One Fresno…Really?

One Fresno…Really?
“One Fresno” was the electoral slogan of Jerry Dyer during the March 2020 election for mayor of Fresno. He won so he will be Fresno’s next mayor.

By Daren Miller

The coronavirus pandemic and rapid spread of the Covid-19 virus has forced all of us to rethink our daily lives. Schools are closed, restaurants and eateries are providing limited services, and people have been ordered to “shelter-in-place” by the governor, the mayor and other officials of authority. Our economic way of life is being challenged in ways no one expected.

On April 22, Mayor Lee Brand and the Fresno City Council provided Fresnans with a ray of hope. They 

announced the creation of the Mayor’s Fresno Recovery Committee (FRC). The FRC is described in a statement released on the Fresno City Web site as “an advisory panel to discuss best practices to kick-start the Fresno economy and get the people of Fresno back to work.” The statement went on to express that the six critical indicators laid out by Governor Gavin Newsom  would be used as a guide and reference.

This seems like a significant step in the right direction until you review the panel’s membership and the communities they represent. The committee, chaired by Brand and with Mayor-Elect Jerry Dyer as the vice chair, includes members from city and county government, public health, medical centers, colleges, business, restaurants, developers and banking. There are 16 men and six women. All of Fresno’s vast ethnic and social communities are represented except for three: African Americans, Hmong and Sikhs.

African Americans have been a participatory part of Fresno and the Central Valley since the 1930s–1940s, when they began migrating to the West from the South looking for a better way of life. They have been a constant part of Fresno’s political structure since the early 1970s when they began seeking further inclusion by running for political offices and being appointed to urban commissions and committees.

Fresno’s Hmong community is fast growing and is the largest collection of their Southeast Asian culture in California. Their communal contributions are enormous and reach far beyond farm laboring. Since 1999, Fresno’s Hmong New Year Celebration has blossomed into the nation’s largest annual celebration of Hmong culture and history.


Both the Fresno and Central unified school districts house schools named for influential Hmong members of our community. Most recently, numerous Hmong citizens have been elected to political offices and developed important community-serving organizations.

The Sikh community, although relatively new to Fresno, has also become a valuable ethnic group in the county. Their tremendous houses of worship, businesses and eateries can be found all over the area. Numerous parks and landmarks in the Central Valley have been named in honor of the Sikh community’s contributions in the valley. The Sikh community also has realized great recent political success electing city and school officials in Fresno and the surrounding area.

In Mayor Brand’s first State of the City address, he announced his 10-Year Path to Prosperity plan. He used the theme of “collaboration and teamwork” to achieve his plan. The County of Fresno Web site lists “respecting diversity” as one of its tenets saying, “Respecting and embracing ethnic and cultural diversity.”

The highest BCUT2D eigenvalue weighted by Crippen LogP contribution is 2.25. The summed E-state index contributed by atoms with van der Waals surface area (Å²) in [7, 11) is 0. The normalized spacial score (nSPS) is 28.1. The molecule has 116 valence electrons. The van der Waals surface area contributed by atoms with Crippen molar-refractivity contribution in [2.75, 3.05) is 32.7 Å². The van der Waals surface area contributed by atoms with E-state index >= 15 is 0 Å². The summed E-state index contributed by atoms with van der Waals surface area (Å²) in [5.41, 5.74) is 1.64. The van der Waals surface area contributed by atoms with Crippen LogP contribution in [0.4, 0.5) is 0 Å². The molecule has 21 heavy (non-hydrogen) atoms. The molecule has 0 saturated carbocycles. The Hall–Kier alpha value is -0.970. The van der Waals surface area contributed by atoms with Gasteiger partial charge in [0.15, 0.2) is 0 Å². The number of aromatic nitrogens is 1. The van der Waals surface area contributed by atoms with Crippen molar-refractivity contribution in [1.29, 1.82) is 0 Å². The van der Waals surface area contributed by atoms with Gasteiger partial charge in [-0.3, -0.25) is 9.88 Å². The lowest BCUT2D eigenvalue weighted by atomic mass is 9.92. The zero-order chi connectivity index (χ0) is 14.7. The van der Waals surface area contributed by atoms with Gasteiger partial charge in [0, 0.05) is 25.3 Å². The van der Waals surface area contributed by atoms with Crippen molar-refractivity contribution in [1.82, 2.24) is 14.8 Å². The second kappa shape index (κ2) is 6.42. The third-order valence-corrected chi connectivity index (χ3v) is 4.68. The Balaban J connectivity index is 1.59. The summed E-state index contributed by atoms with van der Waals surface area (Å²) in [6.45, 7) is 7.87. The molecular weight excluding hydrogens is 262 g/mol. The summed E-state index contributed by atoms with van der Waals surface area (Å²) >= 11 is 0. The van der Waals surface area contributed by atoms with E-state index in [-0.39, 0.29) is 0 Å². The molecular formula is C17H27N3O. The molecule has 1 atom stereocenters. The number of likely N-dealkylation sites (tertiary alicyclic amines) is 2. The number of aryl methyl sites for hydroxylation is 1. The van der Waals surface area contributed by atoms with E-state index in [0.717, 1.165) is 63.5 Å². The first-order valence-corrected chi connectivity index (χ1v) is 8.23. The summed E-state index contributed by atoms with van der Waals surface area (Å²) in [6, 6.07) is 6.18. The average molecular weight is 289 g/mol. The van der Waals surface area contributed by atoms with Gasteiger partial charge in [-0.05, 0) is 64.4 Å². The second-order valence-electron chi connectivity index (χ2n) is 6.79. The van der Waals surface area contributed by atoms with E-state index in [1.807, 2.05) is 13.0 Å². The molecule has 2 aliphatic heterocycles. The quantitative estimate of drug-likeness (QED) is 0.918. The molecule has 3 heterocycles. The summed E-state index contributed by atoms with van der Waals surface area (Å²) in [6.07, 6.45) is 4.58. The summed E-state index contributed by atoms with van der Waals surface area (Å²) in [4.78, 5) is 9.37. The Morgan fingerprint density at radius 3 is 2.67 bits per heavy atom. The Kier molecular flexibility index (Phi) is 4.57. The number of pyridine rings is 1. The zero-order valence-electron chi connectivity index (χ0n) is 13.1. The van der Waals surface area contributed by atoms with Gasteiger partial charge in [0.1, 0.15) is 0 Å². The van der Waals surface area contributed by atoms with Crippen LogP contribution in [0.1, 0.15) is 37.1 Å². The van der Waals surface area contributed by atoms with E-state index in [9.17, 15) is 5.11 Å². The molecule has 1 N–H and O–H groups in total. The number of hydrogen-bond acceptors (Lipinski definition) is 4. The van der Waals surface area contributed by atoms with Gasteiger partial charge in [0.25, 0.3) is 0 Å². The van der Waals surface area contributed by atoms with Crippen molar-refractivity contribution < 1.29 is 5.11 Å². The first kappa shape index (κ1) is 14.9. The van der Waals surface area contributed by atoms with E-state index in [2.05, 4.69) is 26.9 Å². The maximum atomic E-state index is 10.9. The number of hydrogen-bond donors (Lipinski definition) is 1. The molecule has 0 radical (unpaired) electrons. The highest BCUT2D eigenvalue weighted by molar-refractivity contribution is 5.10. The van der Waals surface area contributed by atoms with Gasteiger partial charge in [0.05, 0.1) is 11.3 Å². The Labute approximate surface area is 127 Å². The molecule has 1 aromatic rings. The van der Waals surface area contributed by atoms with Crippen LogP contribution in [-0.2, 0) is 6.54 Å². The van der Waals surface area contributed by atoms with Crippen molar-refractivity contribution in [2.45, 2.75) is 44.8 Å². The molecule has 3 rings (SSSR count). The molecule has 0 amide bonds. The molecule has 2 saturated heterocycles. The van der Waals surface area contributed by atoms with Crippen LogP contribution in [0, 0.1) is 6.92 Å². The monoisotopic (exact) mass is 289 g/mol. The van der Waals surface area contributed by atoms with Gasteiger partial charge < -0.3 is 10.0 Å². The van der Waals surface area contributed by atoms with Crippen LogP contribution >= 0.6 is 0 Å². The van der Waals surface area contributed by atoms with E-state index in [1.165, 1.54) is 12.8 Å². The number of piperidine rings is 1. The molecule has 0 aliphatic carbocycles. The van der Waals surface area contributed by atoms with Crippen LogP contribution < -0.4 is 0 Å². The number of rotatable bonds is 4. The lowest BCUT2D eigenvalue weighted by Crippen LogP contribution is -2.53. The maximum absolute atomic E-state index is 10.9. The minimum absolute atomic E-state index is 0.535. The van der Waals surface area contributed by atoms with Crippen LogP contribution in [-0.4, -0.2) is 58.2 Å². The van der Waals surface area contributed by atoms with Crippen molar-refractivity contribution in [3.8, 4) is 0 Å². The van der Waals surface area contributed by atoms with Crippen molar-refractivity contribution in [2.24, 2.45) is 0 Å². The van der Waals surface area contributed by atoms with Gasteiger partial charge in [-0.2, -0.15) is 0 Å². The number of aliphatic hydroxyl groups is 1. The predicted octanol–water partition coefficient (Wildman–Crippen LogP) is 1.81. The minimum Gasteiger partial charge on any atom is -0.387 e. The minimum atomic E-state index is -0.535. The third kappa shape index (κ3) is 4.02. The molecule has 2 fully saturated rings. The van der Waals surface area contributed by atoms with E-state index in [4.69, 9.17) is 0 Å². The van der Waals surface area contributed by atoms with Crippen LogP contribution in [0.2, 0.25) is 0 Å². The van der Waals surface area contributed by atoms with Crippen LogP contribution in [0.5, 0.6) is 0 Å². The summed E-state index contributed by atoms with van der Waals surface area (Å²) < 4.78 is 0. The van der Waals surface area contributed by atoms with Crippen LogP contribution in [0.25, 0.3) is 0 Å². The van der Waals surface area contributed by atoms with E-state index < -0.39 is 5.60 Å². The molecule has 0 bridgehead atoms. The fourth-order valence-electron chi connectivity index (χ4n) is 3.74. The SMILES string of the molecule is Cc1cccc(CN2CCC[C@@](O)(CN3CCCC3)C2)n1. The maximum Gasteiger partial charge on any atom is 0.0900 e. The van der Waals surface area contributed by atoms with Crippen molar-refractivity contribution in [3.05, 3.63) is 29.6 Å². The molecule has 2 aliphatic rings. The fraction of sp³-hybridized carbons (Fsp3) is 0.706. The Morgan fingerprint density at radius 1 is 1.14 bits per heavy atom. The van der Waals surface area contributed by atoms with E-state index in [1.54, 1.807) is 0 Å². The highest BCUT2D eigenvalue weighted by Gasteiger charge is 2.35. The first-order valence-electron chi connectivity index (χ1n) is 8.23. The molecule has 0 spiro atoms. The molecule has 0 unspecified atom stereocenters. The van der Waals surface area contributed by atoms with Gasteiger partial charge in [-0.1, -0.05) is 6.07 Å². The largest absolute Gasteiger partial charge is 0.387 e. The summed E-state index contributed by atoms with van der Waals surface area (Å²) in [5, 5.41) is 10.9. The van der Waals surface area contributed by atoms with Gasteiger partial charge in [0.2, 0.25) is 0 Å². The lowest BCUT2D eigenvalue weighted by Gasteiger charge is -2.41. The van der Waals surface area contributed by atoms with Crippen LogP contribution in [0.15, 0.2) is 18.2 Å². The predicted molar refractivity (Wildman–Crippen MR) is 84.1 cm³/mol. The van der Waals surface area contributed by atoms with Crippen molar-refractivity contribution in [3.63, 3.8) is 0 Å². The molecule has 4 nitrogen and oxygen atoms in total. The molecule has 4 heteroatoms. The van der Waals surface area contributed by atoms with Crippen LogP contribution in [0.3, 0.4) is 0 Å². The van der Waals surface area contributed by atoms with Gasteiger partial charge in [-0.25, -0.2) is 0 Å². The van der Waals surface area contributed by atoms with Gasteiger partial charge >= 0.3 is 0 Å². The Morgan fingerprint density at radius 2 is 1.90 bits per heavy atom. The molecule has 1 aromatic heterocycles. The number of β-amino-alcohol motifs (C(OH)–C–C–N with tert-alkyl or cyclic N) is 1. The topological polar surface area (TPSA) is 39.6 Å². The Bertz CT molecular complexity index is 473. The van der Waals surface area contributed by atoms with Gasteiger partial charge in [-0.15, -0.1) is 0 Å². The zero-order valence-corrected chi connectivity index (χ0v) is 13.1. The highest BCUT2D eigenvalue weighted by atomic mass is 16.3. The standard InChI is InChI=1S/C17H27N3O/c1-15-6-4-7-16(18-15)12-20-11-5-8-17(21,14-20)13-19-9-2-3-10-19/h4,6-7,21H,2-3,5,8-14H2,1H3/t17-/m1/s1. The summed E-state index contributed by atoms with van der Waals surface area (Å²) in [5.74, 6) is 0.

Mayor-Elect Dyer’s winning platform was “One Fresno.” The first line of his candidate statement says, “I am running for Mayor to bring people together to make Fresno safer, cleaner, and more prosperous.” Based on the formation of the Fresno Recovery Advisory Committee, I guess African Americans, Hmongs, and Sikhs are not part of their equation for bettering Fresno and its citizens.

The ethnic population for both the city and county of Fresno exceeds 70% representing about 700,000 people in the county and 370,000 in the city. It is way past time for elected leaders in Fresno to fully embrace all ethnic communities in building the great city we all desire to live in.

The only way to achieve a better city for all is to fully include participation from all in decision making. Ethnic, cultural and civic leaders all over the city call on Mayor Brand, Mayor-Elect Dyer, the Fresno City Council and the Fresno County supervisors to actively seek and fully include all ethnic and cultural communities in future decisions impacting our city and county.

Fresno City Council Member Esmeralda Soria was the only respondent to a group e-mail questioning the absence of African Americans and Hmongs on the committee. She replied, “I agree, that was my first question.” Unfortunately, her sentiments were not reflective in those forming the original Fresno Recovery Committee.

At the time of publication, Tara Lynn Gray, CEO of the Fresno Metro Black Chamber of Commerce, and Pao Yang, CEO of the Fresno Center had been added to the committee. Additional suggestions for committee membership: Naindeep Singh, executive director of the Jakara Movement–Fresno and trustee of the Central Unified School District; Gregory Barfield, director of transportation for the City of Fresno; former Fresno City Council Member Blong Xiong; and Koua Lee, founder and CEO of Hmong TV Network.


Daren Miller, Ph.D., is a recent doctoral graduate from the Educational Leadership Program at Fresno State and a middle school counselor in the Madera Unified School District. He also serves as an elected official on the Fresno County Board of Education, Trustee Area 3, and is a member of numerous community organizations.


  • Community Alliance

    The Community Alliance is a monthly newspaper that has been published in Fresno, California, since 1996. The purpose of the newspaper is to help build a progressive movement for social and economic justice.

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